Some short lives at Illogan

Not every Cornish miner died young. On the other hand not many lived to their allotted span of three score years and ten. The median age of miners in Illogan parish in 1861 was just 24. This means that half the miners were younger than 24 and the other half older. The Cornish mines workforce was a predominantly young one. Only 10 per cent were aged over 50.  

Palmer’s engine house at South Crofty around 1900. The Cornish mines were kept going by a young workforce
William Penaluna’s moves in Camborne

A handful of the Illogan boys in the Victorian Lives database carried on mining until their 50s or close to it. William Penaluna was one, having been born in 1850, the son of a copper miner at Stithians. By the age of 11 William was already working as a copper miner, by now at Carnkie working the Great Flat Lode. In 1870, like many young miners, he was earning sufficient to get married. So he wedded Clara Ann Rabling. The young couple moved to Camborne, William living successively at Albert Street, Centenary Row and Adelaide Street.

Clara did not live to sample the pleasures of life at Adelaide Street or possibly even Centenary Row either as she died before 1878. William then married Elizabeth Cornish as he continued working in the local mines. His 20 year old son Ernest was killed in a mine accident at Stray Park shaft in 1900 but life went on for William who had married for a third time in 1888 to Eliza Hicks, on the death of his second wife. William survived until 1905, still working as a tin miner according to the 1901 census.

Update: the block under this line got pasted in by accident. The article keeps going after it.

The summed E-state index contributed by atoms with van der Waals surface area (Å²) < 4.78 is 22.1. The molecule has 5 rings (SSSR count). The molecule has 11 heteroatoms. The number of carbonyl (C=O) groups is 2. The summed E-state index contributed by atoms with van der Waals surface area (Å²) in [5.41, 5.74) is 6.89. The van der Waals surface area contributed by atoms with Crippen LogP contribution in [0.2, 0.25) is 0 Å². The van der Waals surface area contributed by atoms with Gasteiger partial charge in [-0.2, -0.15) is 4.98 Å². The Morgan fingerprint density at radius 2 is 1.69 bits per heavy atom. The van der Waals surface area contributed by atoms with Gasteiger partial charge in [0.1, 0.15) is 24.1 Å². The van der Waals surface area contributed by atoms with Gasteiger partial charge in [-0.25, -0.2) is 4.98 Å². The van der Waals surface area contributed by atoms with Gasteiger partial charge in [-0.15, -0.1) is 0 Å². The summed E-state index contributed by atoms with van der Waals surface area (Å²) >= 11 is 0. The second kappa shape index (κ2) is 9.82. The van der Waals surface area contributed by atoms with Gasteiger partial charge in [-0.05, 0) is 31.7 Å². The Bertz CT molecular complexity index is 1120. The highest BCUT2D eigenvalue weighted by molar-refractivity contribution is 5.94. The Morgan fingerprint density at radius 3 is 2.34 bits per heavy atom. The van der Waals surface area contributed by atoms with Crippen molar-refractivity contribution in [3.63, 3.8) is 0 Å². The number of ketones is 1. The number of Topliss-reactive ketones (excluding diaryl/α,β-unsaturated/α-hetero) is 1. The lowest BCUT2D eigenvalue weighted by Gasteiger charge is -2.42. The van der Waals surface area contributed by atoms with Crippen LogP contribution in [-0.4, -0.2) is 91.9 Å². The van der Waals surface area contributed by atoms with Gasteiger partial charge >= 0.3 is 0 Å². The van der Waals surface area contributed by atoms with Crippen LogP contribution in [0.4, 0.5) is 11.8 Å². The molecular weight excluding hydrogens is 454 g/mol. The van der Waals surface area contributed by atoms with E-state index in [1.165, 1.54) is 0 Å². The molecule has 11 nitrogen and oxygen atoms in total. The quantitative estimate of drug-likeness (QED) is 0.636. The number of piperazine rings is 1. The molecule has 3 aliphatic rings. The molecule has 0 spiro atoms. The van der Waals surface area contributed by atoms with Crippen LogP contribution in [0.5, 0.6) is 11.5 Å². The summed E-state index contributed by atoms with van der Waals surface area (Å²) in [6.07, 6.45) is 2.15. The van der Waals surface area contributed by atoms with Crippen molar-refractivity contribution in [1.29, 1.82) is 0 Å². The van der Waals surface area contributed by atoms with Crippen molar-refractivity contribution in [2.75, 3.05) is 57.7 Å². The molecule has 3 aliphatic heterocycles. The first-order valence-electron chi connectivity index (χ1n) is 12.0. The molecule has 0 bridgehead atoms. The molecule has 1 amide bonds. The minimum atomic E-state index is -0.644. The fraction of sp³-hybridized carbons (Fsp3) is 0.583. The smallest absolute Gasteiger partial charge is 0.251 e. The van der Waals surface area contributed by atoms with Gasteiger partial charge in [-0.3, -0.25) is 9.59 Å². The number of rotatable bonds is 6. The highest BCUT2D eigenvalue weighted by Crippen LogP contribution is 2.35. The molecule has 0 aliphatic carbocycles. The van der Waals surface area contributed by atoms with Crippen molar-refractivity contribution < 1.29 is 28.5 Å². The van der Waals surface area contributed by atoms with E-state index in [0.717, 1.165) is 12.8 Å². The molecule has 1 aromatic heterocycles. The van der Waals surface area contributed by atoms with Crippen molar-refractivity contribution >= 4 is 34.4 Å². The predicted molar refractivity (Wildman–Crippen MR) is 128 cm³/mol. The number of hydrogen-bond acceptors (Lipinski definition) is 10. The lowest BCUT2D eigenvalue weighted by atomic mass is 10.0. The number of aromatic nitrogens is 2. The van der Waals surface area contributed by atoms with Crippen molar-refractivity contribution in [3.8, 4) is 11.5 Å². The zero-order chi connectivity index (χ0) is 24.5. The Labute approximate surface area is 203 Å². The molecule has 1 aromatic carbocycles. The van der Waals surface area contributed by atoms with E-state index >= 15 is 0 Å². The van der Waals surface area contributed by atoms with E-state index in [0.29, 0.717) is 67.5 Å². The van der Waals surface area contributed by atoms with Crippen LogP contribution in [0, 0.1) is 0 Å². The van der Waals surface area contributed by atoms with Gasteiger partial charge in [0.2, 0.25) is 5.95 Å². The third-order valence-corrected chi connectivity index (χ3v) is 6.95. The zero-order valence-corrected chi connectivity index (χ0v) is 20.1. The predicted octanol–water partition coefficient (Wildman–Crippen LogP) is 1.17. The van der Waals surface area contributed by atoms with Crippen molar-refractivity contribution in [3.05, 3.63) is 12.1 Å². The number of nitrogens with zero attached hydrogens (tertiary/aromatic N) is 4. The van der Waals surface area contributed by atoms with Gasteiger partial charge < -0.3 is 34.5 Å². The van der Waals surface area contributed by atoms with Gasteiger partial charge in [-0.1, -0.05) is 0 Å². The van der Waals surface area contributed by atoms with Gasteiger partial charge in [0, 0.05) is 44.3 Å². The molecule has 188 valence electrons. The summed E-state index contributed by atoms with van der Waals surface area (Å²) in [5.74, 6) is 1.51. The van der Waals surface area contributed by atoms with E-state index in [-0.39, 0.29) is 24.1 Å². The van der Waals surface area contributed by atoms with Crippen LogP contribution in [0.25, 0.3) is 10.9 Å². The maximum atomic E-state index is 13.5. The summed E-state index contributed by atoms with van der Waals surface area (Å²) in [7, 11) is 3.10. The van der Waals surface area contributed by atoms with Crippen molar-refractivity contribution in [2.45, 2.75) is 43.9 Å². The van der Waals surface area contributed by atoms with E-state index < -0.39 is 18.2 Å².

Francis Piper was another Illogan resident in 1861, living in the back part of Higher Pumpfield Row at Pool. Born at Liskeard, his father Richard had been lured from his home parish of St Agnes to the booming lead mines of east Cornwall in the 1850s. After returning west to the tin mines of Illogan, Richard died in 1867. His widow moved back with Francis to St Agnes, the two of them living at Trevellas Downs, while Francis worked in the local tin mines.

Trevellas Downs nowadays, any remaining miners’ cottages having been removed to make way for a WW2 airfield in 1941

He married Rose Wills, a local girl, in 1872 but left soon after their daughter Annie was born in 1873. At least one return trip must have occurred in the late 1870s as another daughter was born in 1880, despite the absence of Francis from the 1881 census. Rose soon joined him overseas, a son being born in Michigan in 1883. However, a year later they were all back at Trevellas Downs, two more children arriving before the 1891 census, when Francis was described as a ‘gold miner’. There weren’t too many opportunities for gold miners in St Agnes but we don’t know if Francis went overseas again before his demise in 1896, aged 46.

Mining wasn’t the only occupation with a poor life expectancy. In 1861 William Phillips died in Illogan parish aged just 11 and a year later he was followed by John Francis at Illogan Downs, aged 12. Both these boys had been employed as ‘ropers’ in 1861. What was so dangerous about ropemaking?

4 thoughts on “Some short lives at Illogan

  1. As ever, very interesting.

    But regarding the two young boys (ropemakers) – surely rapid demises in a community could be to do with cholera or scarlet fever or another such illness? I wonder if it is possible to map oubreaks of disease with unexpected mortality over the age of five?


  2. There were many hazards to ropemaking as this article in the British Journal of Industrial Medicine from 1951 shows. One can imagine that the working conditions were far worse one hundred years previously.
    “The Hazards of Ropemaking” by James A. Smiley

    Click to access 265.full.pdf


    1. The article is remarkably interesting. I had not the remotest idea of ropemaking and how strenuous it is / was.


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